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What If You Think You're Depressed?
Depression is complicated. There are lots of different signs that someone might be
depressed. For some people, feelings of depression are mild and don't last long. For
others, depression can be more intense and may last several months or longer.
If you feel depressed, alone, or are having troubles you can't solve, you need to reach
out for help and support. If you can, it's best to turn to a parent.
Preparing to Talk to Parents
Talking with parents about depression takes courage and willingness to open up. It may
feel awkward sharing personal feelings with parents in a way that you haven't done since
you were younger — or perhaps at all. It also can be hard to share when you're not
really sure what's going on yourself.
Don't let any of this stop you, though. Sometimes parents can offer a new angle that helps
you figure things out. Just talking about it might help you see things more clearly for
Another concern is how a parent might react. Will mom be mad? Will dad be disappointed?
It's natural to worry, but most of the time parents are supportive and understanding if
you express yourself thoughtfully and calmly.
If you're like most people, you probably wish your parent would start the conversation.
Sometimes a parent will ask what's wrong. Much of the time, though, it's up to you.
Starting the Conversation
Find a time when you can approach your mom or dad in a calm way. You might want to open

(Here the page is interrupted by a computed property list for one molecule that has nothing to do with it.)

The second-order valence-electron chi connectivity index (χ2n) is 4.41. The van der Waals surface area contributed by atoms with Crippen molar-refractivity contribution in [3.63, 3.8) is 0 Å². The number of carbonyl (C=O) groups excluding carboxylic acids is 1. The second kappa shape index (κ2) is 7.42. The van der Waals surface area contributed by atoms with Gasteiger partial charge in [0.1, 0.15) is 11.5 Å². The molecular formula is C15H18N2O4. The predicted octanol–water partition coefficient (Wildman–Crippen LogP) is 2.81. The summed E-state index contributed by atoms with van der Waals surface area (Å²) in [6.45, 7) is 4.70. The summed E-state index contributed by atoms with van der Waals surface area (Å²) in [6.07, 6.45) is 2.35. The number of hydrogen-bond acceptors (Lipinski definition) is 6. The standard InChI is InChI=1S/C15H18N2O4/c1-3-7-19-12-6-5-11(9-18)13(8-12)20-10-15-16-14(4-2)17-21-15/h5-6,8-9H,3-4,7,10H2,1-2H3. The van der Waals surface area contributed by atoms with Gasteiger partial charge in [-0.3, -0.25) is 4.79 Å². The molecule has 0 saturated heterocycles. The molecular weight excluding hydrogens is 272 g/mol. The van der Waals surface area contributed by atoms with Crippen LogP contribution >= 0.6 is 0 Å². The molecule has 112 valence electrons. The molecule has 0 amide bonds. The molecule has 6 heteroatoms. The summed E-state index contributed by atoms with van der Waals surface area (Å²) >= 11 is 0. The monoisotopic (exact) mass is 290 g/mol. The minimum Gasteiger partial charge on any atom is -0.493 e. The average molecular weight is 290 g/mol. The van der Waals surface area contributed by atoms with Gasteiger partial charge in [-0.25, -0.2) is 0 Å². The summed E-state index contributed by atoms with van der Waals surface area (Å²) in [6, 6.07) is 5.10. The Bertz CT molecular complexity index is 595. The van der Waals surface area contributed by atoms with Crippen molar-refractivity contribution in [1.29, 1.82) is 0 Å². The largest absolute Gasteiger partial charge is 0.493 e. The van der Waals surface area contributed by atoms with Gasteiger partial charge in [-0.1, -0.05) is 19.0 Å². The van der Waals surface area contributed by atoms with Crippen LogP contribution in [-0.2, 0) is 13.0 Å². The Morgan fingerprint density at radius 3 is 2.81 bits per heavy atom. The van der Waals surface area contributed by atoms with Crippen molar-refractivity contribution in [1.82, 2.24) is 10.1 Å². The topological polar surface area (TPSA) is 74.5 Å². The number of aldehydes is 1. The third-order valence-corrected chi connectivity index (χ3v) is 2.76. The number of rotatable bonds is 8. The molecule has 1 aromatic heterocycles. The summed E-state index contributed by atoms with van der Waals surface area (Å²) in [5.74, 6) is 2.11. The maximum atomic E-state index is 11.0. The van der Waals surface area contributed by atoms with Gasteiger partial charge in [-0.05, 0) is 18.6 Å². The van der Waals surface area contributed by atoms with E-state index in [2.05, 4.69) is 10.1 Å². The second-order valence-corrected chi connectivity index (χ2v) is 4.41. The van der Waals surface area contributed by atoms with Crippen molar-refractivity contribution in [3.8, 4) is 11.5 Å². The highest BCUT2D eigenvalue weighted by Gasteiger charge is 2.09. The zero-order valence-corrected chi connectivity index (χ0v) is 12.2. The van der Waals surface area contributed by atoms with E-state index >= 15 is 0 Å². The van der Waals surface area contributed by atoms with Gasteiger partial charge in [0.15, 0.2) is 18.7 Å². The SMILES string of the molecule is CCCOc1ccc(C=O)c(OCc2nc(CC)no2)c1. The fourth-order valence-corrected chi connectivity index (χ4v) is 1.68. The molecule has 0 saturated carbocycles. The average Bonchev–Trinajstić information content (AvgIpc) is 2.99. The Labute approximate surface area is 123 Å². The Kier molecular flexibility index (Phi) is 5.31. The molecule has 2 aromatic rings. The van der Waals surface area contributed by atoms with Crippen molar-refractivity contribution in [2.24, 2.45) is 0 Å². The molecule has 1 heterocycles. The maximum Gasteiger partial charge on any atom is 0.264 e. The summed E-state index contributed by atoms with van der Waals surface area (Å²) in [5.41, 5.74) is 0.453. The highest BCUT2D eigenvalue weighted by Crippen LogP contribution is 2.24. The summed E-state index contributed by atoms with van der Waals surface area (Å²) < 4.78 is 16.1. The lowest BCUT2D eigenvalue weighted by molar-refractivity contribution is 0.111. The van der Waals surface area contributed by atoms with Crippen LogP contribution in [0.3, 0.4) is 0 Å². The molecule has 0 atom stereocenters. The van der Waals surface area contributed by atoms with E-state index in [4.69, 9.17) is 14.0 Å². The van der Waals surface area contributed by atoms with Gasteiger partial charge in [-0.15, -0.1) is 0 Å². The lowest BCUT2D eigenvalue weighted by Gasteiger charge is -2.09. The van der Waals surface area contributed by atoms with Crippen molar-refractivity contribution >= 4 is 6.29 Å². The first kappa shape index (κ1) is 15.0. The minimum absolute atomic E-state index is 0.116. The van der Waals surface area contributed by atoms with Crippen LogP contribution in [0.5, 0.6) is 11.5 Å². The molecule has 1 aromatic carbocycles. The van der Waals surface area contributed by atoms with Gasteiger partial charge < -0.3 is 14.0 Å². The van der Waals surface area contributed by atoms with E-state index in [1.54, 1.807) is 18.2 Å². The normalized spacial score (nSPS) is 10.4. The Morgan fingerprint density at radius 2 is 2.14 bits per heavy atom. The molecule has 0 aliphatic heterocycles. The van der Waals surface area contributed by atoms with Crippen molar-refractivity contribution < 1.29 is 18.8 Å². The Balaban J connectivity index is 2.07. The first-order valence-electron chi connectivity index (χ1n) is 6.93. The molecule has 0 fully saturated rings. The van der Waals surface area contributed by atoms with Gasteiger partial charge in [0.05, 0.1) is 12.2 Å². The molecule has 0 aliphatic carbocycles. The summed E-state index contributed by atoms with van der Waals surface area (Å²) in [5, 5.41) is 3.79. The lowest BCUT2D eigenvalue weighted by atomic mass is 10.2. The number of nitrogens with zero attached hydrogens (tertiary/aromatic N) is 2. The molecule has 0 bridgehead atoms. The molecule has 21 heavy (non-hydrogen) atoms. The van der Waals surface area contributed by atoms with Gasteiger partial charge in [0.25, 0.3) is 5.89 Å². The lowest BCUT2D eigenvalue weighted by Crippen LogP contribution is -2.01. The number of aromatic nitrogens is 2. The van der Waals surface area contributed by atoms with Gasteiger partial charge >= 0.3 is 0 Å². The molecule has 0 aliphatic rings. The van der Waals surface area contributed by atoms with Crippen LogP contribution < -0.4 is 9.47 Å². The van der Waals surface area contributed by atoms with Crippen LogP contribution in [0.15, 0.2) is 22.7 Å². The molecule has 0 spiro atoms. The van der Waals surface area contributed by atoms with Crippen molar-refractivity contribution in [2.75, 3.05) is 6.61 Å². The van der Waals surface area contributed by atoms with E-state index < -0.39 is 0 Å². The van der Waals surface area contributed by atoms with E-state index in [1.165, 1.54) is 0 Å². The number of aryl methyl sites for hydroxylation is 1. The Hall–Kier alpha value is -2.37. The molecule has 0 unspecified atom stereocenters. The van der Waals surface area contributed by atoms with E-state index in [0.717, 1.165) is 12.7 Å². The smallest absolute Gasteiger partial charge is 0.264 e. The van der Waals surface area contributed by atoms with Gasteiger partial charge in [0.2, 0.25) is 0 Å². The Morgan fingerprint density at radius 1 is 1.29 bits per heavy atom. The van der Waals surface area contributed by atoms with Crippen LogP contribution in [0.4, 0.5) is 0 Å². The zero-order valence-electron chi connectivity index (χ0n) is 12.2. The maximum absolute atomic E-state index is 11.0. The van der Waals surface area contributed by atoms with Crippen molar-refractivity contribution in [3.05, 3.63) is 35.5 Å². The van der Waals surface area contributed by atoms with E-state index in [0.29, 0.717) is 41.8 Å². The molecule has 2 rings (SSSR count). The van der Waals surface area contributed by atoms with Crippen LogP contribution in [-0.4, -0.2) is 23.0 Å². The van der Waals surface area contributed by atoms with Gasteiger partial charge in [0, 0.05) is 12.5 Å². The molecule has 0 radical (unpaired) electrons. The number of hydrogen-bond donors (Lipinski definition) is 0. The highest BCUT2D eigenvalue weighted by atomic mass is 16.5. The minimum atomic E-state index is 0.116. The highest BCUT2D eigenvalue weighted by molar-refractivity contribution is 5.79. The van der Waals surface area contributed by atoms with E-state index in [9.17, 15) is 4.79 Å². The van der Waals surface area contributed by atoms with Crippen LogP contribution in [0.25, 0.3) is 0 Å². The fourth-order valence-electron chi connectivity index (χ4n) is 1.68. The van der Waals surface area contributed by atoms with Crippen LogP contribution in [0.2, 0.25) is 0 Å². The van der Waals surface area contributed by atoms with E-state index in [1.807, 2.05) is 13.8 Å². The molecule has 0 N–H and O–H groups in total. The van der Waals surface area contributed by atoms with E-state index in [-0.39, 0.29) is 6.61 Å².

the conversation by asking, "Can I talk to you? I think I might be depressed."
Or you could say, "I've been feeling depressed and bad about things. I've been thinking I
might need to talk to someone."
If you can't bring yourself to start a conversation in person, you could write your parent
a note saying you need to talk.
Sometimes the conversation just gets started by itself. For example, if you're feeling
upset — even if you're crying or overwhelmed — you might just blurt out your feelings.
This could be the perfect beginning to the conversation you need to have.
If you're really upset, you'll need to calm yourself (at least a little) to make the
conversation worthwhile. That way, a parent can hear what's on your mind and take you
seriously — and not just go away thinking, "Oh, I guess he's just upset" and assuming it
What If I've Been Arguing With My Parents or Getting in Trouble?
If there's been a lot of disrespect between you and your parent — if you fight a lot or
just don't talk — it can seem harder to reach out for help. Start by picking a time to
talk when you're not arguing.
If it's needed, you can start with an apology, such as, "I'm sorry I've been so rude to
you lately" or "I'm sorry I've been messing up so much lately." Then say, "I need to talk"
or "I need your help — I think I might be depressed." Chances are, mom or dad will be
impressed with your maturity.
What Happens Next?
Once you get the conversation started, your parent will probably ask you to say more about
what you're going through. This part might be surprisingly easy. Now that the conversation
has started, it might feel like a relief to pour your heart out.
Or, this part might be hard. You might not be sure how to put your feelings into words.
Try to get beyond just saying, "I don't know." If you really can't explain things, try "I
want to do this, but I just can't find the words right now." Give it more thought, but be